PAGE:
How this defines a linear transformation

• I
• Granger
In summary, in this conversation, the speaker is discussing a problem involving linear spaces and subspaces. They mention two linear transformations, S and T, that are defined on different subspaces but have the same output for values in their intersection. The speaker is asking for advice on how to define a linear transformation F that matches with both S and T. They suggest using F = S + T, but note that this may not work for objects in the intersection. The expert suggests considering direct sums and complements of subspaces in order to find a suitable definition for F.
Granger
Admit that $$V$$ is a linear space about $$\mathbb{R}$$ and that U and W are subspaces of V. Suppose that $$S: U \rightarrow Y$$ and $$T: W \rightarrow Y$$ are two linear transformations that satisfy the property:

$$(\forall x \in U \cap W) S(x)=T(x)$$

Define a linear transformation $$F: U+W \rightarrow Y$$ that matches with S for values in U and matches with T with values in W.

My thought is to choose the linear transformation $$F=S+T$$ because it will be the union of both transformation, right? But we have the problem that when our objects are in the intersection of both space we will get to F = 2S instead of S

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Granger said:
Admit that ##V## is a linear space about ##\mathbb{R}## and that U and W are subspaces of V. Suppose that ##S: U \rightarrow Y## and ##T: W \rightarrow Y## are two linear transformations that satisfy the property:
##(\forall x \in U \cap W)\ S(x)=T(x)##
Define a linear transformation ##F##: ## U+W \rightarrow Y## that matches with S for values in U and matches with T with values in W.

Are you asking whether it is possible to define such a linear transformaton ?

My thought is to choose the linear transformation ##F=S+T## because it will be the union of both transformation, right? But we have the problem that when our objects are in the intersection of both space we will get to F = 2S instead of S

Hello Stephen!

Thanks, I edited my question.

No, I know it's possible to define the linear transformation I'm asking what should be the linear transformation and how can I get there :)

Do you know about direct sums, and complements of subspaces?

1. What is a linear transformation?

A linear transformation is a mathematical function that maps one vector space to another, while preserving the structure of the original space. This means that the transformation preserves addition and scalar multiplication operations within the vector space.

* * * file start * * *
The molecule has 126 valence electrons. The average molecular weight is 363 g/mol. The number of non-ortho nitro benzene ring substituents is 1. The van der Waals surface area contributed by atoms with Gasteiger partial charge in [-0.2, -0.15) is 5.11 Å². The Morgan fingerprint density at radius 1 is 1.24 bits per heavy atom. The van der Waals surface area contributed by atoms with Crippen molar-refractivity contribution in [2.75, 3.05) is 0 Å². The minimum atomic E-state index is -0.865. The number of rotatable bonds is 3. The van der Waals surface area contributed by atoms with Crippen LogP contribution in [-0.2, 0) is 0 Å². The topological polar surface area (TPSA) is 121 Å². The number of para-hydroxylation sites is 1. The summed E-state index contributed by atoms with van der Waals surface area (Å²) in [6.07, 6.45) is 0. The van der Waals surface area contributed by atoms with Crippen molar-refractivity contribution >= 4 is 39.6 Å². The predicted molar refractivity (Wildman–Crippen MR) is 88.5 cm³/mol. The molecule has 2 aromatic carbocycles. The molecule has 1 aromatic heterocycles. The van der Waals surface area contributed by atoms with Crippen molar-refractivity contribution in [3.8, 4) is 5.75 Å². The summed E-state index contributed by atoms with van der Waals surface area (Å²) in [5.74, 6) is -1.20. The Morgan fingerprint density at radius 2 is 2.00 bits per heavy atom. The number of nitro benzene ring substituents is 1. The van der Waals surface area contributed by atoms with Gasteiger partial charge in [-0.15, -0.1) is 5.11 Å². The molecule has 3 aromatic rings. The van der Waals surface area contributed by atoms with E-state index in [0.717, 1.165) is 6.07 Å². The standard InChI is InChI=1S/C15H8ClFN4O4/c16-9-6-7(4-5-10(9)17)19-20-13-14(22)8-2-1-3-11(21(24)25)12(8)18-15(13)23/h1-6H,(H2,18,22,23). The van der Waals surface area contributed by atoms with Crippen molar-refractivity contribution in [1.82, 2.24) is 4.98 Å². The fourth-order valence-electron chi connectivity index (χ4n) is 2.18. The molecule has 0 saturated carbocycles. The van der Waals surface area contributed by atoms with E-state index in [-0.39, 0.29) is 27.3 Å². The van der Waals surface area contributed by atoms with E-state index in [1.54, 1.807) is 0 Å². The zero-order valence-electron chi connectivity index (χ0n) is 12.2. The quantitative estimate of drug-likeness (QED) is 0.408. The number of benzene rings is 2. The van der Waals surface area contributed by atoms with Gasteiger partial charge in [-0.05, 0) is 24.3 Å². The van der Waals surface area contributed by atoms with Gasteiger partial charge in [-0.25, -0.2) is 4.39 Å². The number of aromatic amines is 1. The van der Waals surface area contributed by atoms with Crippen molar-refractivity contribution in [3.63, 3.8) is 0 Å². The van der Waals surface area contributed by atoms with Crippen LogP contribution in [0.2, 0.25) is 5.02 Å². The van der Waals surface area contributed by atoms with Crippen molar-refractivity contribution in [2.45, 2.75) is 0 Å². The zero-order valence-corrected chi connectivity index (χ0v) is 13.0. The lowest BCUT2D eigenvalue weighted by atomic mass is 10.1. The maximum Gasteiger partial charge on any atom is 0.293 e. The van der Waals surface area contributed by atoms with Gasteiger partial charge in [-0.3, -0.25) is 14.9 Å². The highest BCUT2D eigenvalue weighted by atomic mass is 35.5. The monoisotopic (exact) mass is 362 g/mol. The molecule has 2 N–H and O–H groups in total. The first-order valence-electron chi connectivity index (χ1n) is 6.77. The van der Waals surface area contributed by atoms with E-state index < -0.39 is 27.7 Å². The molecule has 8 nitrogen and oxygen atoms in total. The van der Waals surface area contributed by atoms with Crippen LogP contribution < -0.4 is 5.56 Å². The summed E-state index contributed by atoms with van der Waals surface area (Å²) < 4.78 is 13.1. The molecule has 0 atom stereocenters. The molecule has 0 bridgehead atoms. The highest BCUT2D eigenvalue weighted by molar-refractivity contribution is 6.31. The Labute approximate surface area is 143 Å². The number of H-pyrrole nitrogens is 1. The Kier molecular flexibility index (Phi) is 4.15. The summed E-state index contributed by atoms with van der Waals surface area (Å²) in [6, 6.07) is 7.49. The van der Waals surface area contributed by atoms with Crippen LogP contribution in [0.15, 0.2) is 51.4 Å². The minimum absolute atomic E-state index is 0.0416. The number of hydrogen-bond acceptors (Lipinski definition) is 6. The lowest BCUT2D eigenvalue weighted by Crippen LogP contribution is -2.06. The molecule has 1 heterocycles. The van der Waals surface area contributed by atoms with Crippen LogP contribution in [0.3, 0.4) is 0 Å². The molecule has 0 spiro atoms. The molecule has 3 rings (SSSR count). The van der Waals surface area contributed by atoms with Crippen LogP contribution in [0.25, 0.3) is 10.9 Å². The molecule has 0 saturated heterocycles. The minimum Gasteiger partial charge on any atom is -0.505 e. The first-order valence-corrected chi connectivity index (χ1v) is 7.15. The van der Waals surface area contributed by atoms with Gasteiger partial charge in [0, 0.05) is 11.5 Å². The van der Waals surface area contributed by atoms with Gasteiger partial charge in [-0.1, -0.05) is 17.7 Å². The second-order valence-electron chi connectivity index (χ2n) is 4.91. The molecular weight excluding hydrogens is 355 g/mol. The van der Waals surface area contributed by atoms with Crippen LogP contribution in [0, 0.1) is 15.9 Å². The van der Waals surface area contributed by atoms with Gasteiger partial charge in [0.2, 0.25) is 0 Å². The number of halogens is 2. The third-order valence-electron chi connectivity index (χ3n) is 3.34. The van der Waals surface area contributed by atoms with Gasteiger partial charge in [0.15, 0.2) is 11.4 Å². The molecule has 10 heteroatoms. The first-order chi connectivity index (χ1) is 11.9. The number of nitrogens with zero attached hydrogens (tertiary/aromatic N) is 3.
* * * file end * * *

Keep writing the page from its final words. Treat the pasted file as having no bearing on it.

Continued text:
2. How is a linear transformation defined?

A linear transformation can be defined as a function, denoted by T, that takes in a vector x and produces a transformed vector T(x). The transformation can be represented by a matrix, where each column represents the image of the corresponding basis vector in the original vector space.

3. What are the properties of a linear transformation?

A linear transformation must satisfy two properties: preservation of addition and preservation of scalar multiplication. This means that for any vectors u and v in the vector space and any scalar c, the transformation must follow the rules T(u+v) = T(u) + T(v) and T(cu) = cT(u).

4. How can linear transformations be visualized?

Linear transformations can be visualized through their effect on the vector space. For example, a linear transformation may rotate, reflect, or stretch the vector space in a certain direction. These transformations can be depicted using vector diagrams and matrices.

5. What are some real-life applications of linear transformations?

Linear transformations have many practical applications in fields such as physics, computer graphics, and economics. For example, in physics, linear transformations are used to represent the motion of objects. In computer graphics, they are used to manipulate and transform images. In economics, linear transformations are used to model economic systems and analyze data.

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